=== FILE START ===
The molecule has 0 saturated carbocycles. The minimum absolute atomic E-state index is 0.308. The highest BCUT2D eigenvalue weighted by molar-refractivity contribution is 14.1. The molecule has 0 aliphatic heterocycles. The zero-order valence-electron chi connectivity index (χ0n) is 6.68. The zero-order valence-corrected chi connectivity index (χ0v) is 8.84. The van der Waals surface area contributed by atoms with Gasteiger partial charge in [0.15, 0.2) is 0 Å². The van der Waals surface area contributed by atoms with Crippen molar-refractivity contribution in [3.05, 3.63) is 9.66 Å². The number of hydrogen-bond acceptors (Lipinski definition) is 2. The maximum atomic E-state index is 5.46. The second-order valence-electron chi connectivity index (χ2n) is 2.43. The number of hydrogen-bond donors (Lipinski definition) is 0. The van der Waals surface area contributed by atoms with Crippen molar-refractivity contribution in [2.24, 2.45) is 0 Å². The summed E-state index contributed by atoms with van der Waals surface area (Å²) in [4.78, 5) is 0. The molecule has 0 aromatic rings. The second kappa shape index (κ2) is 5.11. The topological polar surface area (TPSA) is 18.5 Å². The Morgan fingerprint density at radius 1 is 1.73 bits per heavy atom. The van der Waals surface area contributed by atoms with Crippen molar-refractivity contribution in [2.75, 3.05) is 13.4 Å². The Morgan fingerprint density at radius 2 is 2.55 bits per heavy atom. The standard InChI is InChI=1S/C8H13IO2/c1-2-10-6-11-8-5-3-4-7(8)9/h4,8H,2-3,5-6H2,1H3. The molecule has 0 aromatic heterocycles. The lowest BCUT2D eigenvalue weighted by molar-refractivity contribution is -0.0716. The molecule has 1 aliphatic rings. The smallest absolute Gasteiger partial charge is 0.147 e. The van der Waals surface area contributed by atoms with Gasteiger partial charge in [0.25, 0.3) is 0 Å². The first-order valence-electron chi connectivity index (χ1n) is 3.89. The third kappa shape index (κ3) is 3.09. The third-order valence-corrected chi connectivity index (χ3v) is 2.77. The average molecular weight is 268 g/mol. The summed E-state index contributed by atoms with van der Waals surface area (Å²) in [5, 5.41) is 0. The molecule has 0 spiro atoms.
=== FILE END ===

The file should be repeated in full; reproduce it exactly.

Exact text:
The molecule has 0 saturated carbocycles. The minimum absolute atomic E-state index is 0.308. The highest BCUT2D eigenvalue weighted by molar-refractivity contribution is 14.1. The molecule has 0 aliphatic heterocycles. The zero-order valence-electron chi connectivity index (χ0n) is 6.68. The zero-order valence-corrected chi connectivity index (χ0v) is 8.84. The van der Waals surface area contributed by atoms with Gasteiger partial charge in [0.15, 0.2) is 0 Å². The van der Waals surface area contributed by atoms with Crippen molar-refractivity contribution in [3.05, 3.63) is 9.66 Å². The number of hydrogen-bond acceptors (Lipinski definition) is 2. The maximum atomic E-state index is 5.46. The second-order valence-electron chi connectivity index (χ2n) is 2.43. The number of hydrogen-bond donors (Lipinski definition) is 0. The van der Waals surface area contributed by atoms with Crippen molar-refractivity contribution in [2.24, 2.45) is 0 Å². The summed E-state index contributed by atoms with van der Waals surface area (Å²) in [4.78, 5) is 0. The molecule has 0 aromatic rings. The second kappa shape index (κ2) is 5.11. The topological polar surface area (TPSA) is 18.5 Å². The Morgan fingerprint density at radius 1 is 1.73 bits per heavy atom. The van der Waals surface area contributed by atoms with Crippen molar-refractivity contribution in [2.75, 3.05) is 13.4 Å². The Morgan fingerprint density at radius 2 is 2.55 bits per heavy atom. The standard InChI is InChI=1S/C8H13IO2/c1-2-10-6-11-8-5-3-4-7(8)9/h4,8H,2-3,5-6H2,1H3. The molecule has 0 aromatic heterocycles. The lowest BCUT2D eigenvalue weighted by molar-refractivity contribution is -0.0716. The molecule has 1 aliphatic rings. The smallest absolute Gasteiger partial charge is 0.147 e. The van der Waals surface area contributed by atoms with Gasteiger partial charge in [0.25, 0.3) is 0 Å². The first-order valence-electron chi connectivity index (χ1n) is 3.89. The third kappa shape index (κ3) is 3.09. The third-order valence-corrected chi connectivity index (χ3v) is 2.77. The average molecular weight is 268 g/mol. The summed E-state index contributed by atoms with van der Waals surface area (Å²) in [5, 5.41) is 0. The molecule has 0 spiro atoms.